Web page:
ENCINITAS — The city of Encinitas will install seven license plate reader cameras in various locations across the city to help deter crime and assist law enforcement in criminal investigations.
On Wednesday, the Encinitas City Council voted 5-0 in favor of a San Diego County Sheriff’s Department proposal to install license plate readers at key access points across the city. The cameras will be placed at:
- The Interstate 5 off-ramps on Encinitas Boulevard, both northbound and southbound.
- Northbound, southbound, and eastbound at the intersection of North Coast Highway 101 with Encinitas Boulevard
- The intersection of Avenida La Posta and Rancho Santa Fe Road, westbound and southbound.
The seven cameras will be installed for three years as a pilot program to test whether the city could benefit from additional such devices, according to Lt. Chris Lawrence, who presented the proposal to the council at Wednesday’s meeting.
The program will cost the city approximately $40,000 over those three years, per estimates by the sheriff’s department.
Lawrence said the new systems would take photographs of license plates as vehicles move through the designated intersections, using software to scan the plates and alert sheriff’s deputies if the plate is flagged as being associated with a crime.
Lawrence said the license plate readers would help authorities deter, monitor and investigate criminal activity. For instance, the data collected will assist in tracking down stolen vehicles and vehicles reported in Amber Alerts or child abduction cases.
Additionally, the lieutenant said his devices would help combat the rising scourge of burglaries and thefts in specific city sectors, such as Olivenhain and downtown.
“The use of this technology right now is very important for us to try to leverage as we fight crime within these communities,” Lawrence said. “We’ve chosen to start in these specific areas for the devices because of crime mapping by our analysts. Olivenhain is especially affected by thefts and burglaries, and downtown has recently had a shooting, a couple of stabbings, and some fights on the weekends.”
Lawrence said license plate readers have already been utilized effectively by several law enforcement entities in surrounding cities, including Carlsbad, Oceanside, Escondido, and the city of San Diego. In Carlsbad, authorities reported recovering 430 stolen cars and making 470 arrests since implementing the license plate reader program.
At Wednesday’s meeting, city leaders expressed wholehearted support for the new devices, emphasizing the importance of giving the sheriff’s department as many legal tools as possible to combat crime.
“There are a lot of restraints on law enforcement, and the more technology we can introduce to prevent and deter crime, the better off we are,” said Deputy Mayor Joe Mosca. “Olivenhain, in particular, is an area where the deployment of LPRs could really help us deter crime and investigate crime.”
Mosca and the other council members said the main concern they have about the Sheriff’s Department’s new system is how the devices will impact privacy and civil liberties.
These concerns were voiced during the public comment portion of the meeting by longtime resident William Teeter.
“These systems will definitely improve public safety, especially for Amber Alerts, and the price seems reasonable,” Teeter said. “But we need to balance this surveillance program with privacy and civil liberties protections.”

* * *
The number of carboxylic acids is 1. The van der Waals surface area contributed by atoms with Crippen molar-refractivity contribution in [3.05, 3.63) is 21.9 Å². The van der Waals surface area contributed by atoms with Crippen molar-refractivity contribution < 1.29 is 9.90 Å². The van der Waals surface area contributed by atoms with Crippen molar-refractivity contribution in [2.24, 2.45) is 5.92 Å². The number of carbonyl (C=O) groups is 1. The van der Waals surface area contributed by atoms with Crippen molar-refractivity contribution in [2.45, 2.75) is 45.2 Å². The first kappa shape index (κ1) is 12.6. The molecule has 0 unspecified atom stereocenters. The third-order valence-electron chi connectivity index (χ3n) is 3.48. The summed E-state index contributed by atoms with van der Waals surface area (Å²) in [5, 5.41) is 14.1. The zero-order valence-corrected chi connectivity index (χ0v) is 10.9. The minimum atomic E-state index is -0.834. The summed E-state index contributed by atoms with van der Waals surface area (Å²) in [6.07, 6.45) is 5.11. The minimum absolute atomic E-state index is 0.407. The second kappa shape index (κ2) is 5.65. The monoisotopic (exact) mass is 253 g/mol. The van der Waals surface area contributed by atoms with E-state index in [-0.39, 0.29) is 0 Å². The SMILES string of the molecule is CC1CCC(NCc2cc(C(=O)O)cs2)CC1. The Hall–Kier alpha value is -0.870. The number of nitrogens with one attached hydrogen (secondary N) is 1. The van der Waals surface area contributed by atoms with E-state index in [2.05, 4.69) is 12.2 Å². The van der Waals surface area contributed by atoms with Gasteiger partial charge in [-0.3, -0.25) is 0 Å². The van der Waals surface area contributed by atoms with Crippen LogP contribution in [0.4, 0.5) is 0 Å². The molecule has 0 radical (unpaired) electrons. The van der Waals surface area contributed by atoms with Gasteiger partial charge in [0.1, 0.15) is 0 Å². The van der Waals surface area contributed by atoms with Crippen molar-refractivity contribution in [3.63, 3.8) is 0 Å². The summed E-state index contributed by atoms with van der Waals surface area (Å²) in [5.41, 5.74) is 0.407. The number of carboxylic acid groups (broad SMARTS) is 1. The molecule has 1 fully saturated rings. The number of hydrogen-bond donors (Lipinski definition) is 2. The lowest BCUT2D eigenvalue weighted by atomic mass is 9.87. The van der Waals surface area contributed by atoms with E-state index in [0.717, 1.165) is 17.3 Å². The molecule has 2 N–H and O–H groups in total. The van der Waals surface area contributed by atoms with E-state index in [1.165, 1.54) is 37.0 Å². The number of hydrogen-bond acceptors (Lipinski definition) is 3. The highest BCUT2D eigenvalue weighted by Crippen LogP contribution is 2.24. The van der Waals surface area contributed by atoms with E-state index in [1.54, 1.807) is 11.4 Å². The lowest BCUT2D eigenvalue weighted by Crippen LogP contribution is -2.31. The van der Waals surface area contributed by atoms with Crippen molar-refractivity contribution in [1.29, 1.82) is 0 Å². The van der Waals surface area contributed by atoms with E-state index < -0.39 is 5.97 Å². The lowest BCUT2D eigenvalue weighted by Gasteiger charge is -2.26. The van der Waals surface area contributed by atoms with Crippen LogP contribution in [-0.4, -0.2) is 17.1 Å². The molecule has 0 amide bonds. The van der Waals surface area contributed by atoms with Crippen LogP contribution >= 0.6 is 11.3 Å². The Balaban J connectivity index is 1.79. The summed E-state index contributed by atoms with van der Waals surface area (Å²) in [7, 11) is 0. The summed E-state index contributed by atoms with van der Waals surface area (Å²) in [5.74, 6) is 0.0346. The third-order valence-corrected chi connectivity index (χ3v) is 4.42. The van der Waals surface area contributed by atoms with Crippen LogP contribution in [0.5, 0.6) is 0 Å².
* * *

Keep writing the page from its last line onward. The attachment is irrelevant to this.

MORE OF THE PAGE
Mosca said that he was highly confident that law enforcement agencies would not abuse the data collected by the license plate readers.
“Privacy is so critically important in a data collection process like this, but I know from my own research that the data you’re collecting cannot be used to give somebody a ticket or a whole host of other things like that,” Mosca said. “Instead, the data is specifically used…in relation to folks who are committing crimes in these areas.”
But the police departments in Carlsbad, La Mesa and Coronado came under fire last January after it was revealed they violated state law by sharing data from its license plate reader program with other law enforcement agencies outside of California, as first reported by inewsource.
In 2021, Chula Vista residents discovered that data from the devices was also being shared with numerous agencies, including federal Immigration and Customs Enforcement.
According to Lawrence, the information collected by the cameras will be stored through Vigilant, a private data collection company. In addition to the Sheriff’s Department, this data will be accessible to the following law enforcement agencies: Carlsbad, Escondido, Chula Vista, and San Diego police departments, and the county District Attorney’s Office.
Lawrence said the data would not be available to state or federal agencies.
Councilman Tony Kranz said he was concerned the seven cameras installed during the pilot program might not be enough to serve the needs of the Sheriff’s Department.
“The use of technology to be able to solve more of these crimes we’re seeing is really important,” Kranz said. “I’m concerned about whether we’re deploying this as much as we need to. It concerns me that even with this system, there are some exit routes in the city without this technology, so I’m wondering if we can cover even more exit routes.”
Kranz said he thinks the devices will ultimately prove fruitful for monitoring and deterring criminal activity and assisting the District Attorney’s office in having more evidence available to help procure convictions.
“I hope we can get a higher conviction rate and close more cases with this data, in addition to helping our deputies be better at doing their jobs,” Kranz said.